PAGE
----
SME in the Spotlight - BiOrion Technologies BV
BiOrion Technologies was founded in 2003 on the basis of a single important discovery - a cyclic peptide that selectively binds to the PDGF-beta (platelet-derived growth factor beta) receptor, which exhibits an elevated level of expression in fibrotic tissue. Because BiOrion’s cyclic peptide can be coupled to therapeutic agents, its discovery opens up the possibility of targeted drug delivery for e.g. the treatment of chronic liver disease such as that caused by hepatitis, obesity or to a lesser extent alcohol abuse. BiOrion was set up by Professor Klaas Poelstra, who discovered the peptide, and a group of colleagues at the University of Groningen with the aim of exploiting this possibility.
“The aim was to develop the technology surrounding the use of this cyclic peptide to the point where the technology could be sold or licensed to a pharmaceutical company that was developing targeted therapeutic agents for liver disease,” says Dr. Herman Steen, co-founder of the company and its current CEO.
However, taking the technology from discovery to clinical proof-of-concept still required additional funding, and in the search for that funding the company’s narrow focus on liver fibrosis proved less than beneficial.
“Back in 2007, one of the difficulties in obtaining funding for research into the treatment of liver fibrosis was that the necessary clinical trials would have been very expensive and would have taken a long time to complete. Important arguments for investors not to invest in this stage of development. Luckily, however, the PDGF-beta receptor is not only expressed in fibrotic tissue. It is also present at elevated levels in fibrous stroma tissue in many tumours where it is heavily involved in angiogenesis, so we also started to focus on applications in oncology,” explains Herman.
That switch of emphasis not only brought in seed-capital to put the company on a firm footing, it also attracted the attention of Liesbeth de Vries, Professor and Head of the Department of Medical Oncology at the University Medical Center Groningen, who was putting together the CTMM Mammoth project
. However, her interest in BiOrion’s PDGF-beta receptor targeting was not primarily related to targeted drug delivery. It was related to the molecular imaging of early stage breast cancer.
“In general, it is not more difficult to attach a radiolabel to our cyclic peptide than it is to attach a therapeutic agent, and although we had done some early research to see how effective these moieties would be as imaging agents, joining the Mammoth project is a great opportunity to investigate the possibilities,” says Herman. “The preliminary pharmacokinetics of the peptide show that you might get a temporary build-up in the excretion organs, the liver and kidneys, so it may not be so good at visualizing tumours in that region of the body, but its effectiveness in imaging primary and secondary tumours in other parts of the body is expected to be sufficient.”
While this work is being conducted in the Mammoth project, BiOrion continues to develop candidate therapeutics for the targeted treatment of fibrosis and cancer. Combining diagnostics with therapy would be a huge step forward towards personalized treatment and better therapy monitoring.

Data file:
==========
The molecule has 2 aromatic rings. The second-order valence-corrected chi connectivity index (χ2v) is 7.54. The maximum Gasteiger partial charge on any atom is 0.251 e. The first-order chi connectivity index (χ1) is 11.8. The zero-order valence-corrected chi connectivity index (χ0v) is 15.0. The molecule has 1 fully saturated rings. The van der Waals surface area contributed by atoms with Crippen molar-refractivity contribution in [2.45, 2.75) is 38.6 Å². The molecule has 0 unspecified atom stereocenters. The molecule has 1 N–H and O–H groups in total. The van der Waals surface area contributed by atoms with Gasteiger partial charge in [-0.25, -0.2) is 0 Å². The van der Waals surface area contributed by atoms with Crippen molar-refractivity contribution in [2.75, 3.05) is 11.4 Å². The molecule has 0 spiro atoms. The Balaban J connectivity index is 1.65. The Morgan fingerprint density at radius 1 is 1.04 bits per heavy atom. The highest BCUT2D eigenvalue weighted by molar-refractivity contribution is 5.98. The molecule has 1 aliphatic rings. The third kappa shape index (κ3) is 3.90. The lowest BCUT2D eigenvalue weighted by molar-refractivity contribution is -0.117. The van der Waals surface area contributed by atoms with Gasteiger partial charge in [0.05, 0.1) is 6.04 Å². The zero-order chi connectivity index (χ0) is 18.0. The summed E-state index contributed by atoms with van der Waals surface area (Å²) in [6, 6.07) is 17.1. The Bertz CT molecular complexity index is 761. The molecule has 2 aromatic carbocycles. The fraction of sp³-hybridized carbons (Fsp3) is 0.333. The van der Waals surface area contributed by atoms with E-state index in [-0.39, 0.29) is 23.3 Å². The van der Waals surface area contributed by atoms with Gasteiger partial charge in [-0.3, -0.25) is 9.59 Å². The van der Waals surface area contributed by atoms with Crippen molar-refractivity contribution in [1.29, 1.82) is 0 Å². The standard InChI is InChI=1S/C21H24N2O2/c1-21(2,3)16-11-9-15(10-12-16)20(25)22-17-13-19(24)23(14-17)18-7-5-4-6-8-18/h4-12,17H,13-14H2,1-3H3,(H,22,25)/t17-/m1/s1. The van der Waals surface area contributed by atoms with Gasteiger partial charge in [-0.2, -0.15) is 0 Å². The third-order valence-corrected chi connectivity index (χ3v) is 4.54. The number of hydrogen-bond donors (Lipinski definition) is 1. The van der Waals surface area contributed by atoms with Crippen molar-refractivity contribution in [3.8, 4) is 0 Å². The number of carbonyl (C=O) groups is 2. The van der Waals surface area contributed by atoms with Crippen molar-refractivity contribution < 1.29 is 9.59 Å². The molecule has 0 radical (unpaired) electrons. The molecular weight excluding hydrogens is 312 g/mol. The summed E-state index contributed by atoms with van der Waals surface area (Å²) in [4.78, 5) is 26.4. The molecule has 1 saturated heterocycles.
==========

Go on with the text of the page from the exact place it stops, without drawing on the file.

“One of our latest achievements was the successful coupling of interferon-gamma to the peptide in order to create a chimeric form of interferon-gamma that binds to PDGF-beta receptors rather than interferon-gamma receptors, which could provide an effective way of targeting this powerful anti-fibrotic cytokine to activated fibroblasts in tumour stroma,” says Herman. “In several animal models we have seen that almost all of the debilitating side effects of today’s systemically administered interferon-gamma treatments could be avoided whereas its anti-fibrotic and anti-angiogenic efficacy are increased.”
Herman believes that this dual track development process - developing candidate therapeutics in-house while testing the selectivity of its targeting molecules through imaging studies such as those in the CTMM Mammoth project - will be the quickest way to achieve the company’s objectives.
“Ultimately, I think that most of the companies we will target with the technology will be more interested in therapeutics than imaging, but if you want to get the most for your euro, imaging studies are a much cheaper and faster way of obtaining the required proof of concept. Taking the imaging route also allows you to go for Phase 0 clinical studies that allow you to establish whether there is homing in the target tissue. To do that you only need to pay for GMP grade manufacturing with adapted CMC, and a reduced safety and toxicology program, which means that for less than one million euros you have real clinical data that you can show to pharmaceutical companies.”
However, Herman is keen to point out even finding that modest level of funding for an SME is not that easy in today’s difficult economic climate.
“With the current changes in government policy regarding funding for the life-sciences, I think that we will definitely have to rely on additional venture capital rather than government money to move into the next phase of the translational process,” he says. “The frustrating thing is that we have the people, the knowledge and the IP to move things forward, and we even have the patients. All we lack at the moment is the money, and that is a real challenge.”
BiOrion’s PDGF-beta receptor cyclic peptides can be coupled to a therapeutic agent such as interferon-gamma (left) or a radio nucleotide for molecular imaging (right).